A free, public forum where anyone can learn how math underpins our understanding of the COVID-19 pandemic will take place, online, on Aug. 12.
Participants of Café Mathematique will hear from a panel of experts at universities across Canada as they answer the question, “What is a model of COVID-19?” The panel will be followed by a lively discussion where audience members are encouraged to ask questions and explore ideas about modelling the pandemic.
The event, hosted by The Fields Institute, will be moderated by York University faculty members Jude Dzevela Kong and Jane Heffernan.
Kong is an assistant professor of mathematics and statistics at York University and an expert in data science, machine learning, infectious disease modelling and population dynamics. He is a member of the Canadian Center for Disease Modelling and a member of the Canadian National COVID-19 Modelling Rapid Response Task Force. He is actively involved in several projects launched by these Task Forces to develop and utilize mathematical models to assist public health decision making in Canada.
Heffernan is a full professor of mathematics and statistics at York University where she lead the Modelling Infection and Immunity Lab as part of the Centre for Disease Modelling. Heffernan is an inaugural York Research Chair and is the director of the Mathematical Biology program at York. During COVID-19, she has been involved in Canadian provincial and national modelling teams. She also leads a pan-Canadian team modelling the in-host dynamics of COVID-19, and leads an international modelling effort on COVID-19 vaccine modelling.
The event’s panelists are:
Dr. David Buckeridge, MD and a professor in the School of Population and Global Health at McGill University in Montreal where he directs the Surveillance Lab, an interdisciplinary group that develops, implements, and evaluates novel computational methods for population health surveillance. He also directs the Research Data Warehouse at the McGill University Health Center, is a medical informatics consultant to the Quebec Institute for Excellence in Health and Social Services, and is an associate member with Mila. His research and practice focus on the informatics of health surveillance and disease control and he holds a Canada Research Chair in Health Informatics and Data Science. In the context of the COVID-19 pandemic, Dr. Buckeridge provides regular projections of health system demand for the Canadian province of Quebec, is the scientific lead for Data Management and Analytics for the Canadian Immunity Task Force and sits on an expert panel advising the Canadian government about health systems. He is also currently a technical adviser to the World Health Organization Epidemic Intelligence from Open Sources (EIOS) program on the application of artificial intelligence to global infectious disease surveillance. Dr. Buckeridge has an MD from Queen’s University, a MSc in epidemiology from the University of Toronto, and a PhD in biomedical informatics from Stanford University.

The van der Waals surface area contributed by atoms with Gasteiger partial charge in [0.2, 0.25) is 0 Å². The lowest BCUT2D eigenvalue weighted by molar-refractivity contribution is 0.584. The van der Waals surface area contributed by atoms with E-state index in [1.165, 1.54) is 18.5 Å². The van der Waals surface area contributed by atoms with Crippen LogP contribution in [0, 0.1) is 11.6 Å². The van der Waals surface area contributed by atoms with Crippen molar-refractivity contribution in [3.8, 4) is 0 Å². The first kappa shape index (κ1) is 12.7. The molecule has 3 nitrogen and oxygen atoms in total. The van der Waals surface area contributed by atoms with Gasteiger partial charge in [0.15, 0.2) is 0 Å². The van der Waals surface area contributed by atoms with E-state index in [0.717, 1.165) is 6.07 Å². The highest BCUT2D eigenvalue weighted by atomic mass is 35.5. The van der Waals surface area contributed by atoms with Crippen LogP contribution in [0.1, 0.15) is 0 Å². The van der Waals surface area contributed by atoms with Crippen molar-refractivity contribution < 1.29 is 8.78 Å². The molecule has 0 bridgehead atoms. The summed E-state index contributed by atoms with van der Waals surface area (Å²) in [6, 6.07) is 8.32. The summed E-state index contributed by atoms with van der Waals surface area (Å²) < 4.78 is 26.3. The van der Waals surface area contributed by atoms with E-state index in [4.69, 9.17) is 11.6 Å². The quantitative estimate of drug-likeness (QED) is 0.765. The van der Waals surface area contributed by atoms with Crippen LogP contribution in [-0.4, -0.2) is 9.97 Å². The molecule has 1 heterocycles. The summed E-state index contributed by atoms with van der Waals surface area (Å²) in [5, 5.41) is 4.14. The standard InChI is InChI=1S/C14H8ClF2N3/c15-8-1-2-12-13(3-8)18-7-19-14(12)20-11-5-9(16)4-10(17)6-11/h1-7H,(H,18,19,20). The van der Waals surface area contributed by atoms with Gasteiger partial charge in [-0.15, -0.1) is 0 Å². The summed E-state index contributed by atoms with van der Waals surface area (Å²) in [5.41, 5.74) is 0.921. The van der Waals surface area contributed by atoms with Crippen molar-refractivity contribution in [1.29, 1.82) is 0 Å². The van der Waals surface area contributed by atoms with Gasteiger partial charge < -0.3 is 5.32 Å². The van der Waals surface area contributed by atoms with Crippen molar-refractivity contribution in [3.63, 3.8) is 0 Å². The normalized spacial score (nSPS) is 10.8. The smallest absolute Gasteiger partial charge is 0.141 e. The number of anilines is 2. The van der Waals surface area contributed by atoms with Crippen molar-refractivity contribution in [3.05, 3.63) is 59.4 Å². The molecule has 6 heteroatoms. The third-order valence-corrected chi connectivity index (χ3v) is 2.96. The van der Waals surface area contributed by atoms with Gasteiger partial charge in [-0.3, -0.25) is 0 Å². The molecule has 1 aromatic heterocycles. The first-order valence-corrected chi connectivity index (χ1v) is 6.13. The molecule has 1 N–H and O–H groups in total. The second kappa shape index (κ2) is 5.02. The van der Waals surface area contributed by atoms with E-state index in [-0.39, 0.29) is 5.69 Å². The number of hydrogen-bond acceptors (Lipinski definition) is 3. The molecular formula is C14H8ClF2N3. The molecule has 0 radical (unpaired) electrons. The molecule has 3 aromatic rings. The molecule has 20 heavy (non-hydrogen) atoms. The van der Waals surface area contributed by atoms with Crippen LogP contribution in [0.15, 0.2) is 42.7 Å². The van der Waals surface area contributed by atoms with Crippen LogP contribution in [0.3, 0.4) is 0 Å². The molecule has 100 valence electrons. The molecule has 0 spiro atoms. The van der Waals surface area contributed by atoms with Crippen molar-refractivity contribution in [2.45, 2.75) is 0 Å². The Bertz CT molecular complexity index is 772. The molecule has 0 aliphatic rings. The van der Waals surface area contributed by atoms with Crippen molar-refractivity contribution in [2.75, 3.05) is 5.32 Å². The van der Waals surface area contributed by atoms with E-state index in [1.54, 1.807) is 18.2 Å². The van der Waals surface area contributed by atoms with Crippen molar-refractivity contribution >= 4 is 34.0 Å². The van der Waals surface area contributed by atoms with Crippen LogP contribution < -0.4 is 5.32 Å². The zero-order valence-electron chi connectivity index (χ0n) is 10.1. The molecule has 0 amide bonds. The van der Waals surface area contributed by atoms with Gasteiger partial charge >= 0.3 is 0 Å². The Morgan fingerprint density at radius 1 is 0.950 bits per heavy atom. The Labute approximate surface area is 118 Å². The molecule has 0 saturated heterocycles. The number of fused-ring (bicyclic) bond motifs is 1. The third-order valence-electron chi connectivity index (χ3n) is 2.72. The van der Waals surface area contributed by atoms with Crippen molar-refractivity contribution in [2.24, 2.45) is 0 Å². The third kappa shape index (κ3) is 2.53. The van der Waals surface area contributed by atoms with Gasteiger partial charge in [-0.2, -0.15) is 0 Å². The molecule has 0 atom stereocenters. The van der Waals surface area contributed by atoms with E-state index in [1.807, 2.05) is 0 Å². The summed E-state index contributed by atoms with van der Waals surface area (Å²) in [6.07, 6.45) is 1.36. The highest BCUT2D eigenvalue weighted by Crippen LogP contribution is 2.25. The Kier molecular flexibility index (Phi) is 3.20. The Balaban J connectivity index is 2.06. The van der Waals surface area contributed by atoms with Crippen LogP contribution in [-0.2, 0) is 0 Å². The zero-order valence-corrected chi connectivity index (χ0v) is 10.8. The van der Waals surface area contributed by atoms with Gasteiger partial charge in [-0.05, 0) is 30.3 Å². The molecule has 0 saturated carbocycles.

Caroline Colijn works at the interface of mathematics, evolution, infection and public health. She joined SFU’s Mathematics Department in 2018 as a Canada 150 Research Chair in Mathematics for Infection, Evolution and Public Health. She did her PhD in applied mathematics at the University of Waterloo, where she studied the foundations of quantum mechanics. She changed tack in her postdoctoral years, working on mathematical modelling at McGill and then on infectious disease modelling at the Harvard School of Public Health and the Broad Institute at MIT. She moved to Bristol, England in 2007 and joined Imperial College London’s Department of Mathematics in 2011.
Dr. Javier Sanchez, a professor of epidemiology at the Atlantic Veterinary College. His expertise is in quantitative methods in epidemiology with an emphasis on disease transmission models and risk assessment applied to food safety, animal health and veterinary public health. Before joining the Atlantic Veterinary College in 2009, Dr. Sanchez worked for the Public Health Agency of Canada as an epidemiologist with the Policy Advice and Effectiveness Program of the Laboratory for Foodborne and then for the Canadian Food Inspection Agency as a scientific advisor and risk assessor.
Ashleigh Tuite, an infectious disease epidemiologist, mathematical modeler, and assistant professor at the University of Toronto’s Dalla Lana School of Public Health. Her research focuses on integrating data with mathematical models to study the epidemic spread of communicable diseases and identify optimal intervention and control strategies. She completed her PhD at the University of Toronto and was a Postdoctoral Research Fellow at the Harvard T.H. Chan School of Public Health. She previously worked as an epidemiologist and modeling lead at BlueDot, a public health startup that seeks to anticipate and contextualize infectious disease
The event will run from 12 to 1 p.m. and will include a panel discussion and Q-and-A. To register, visit the event page.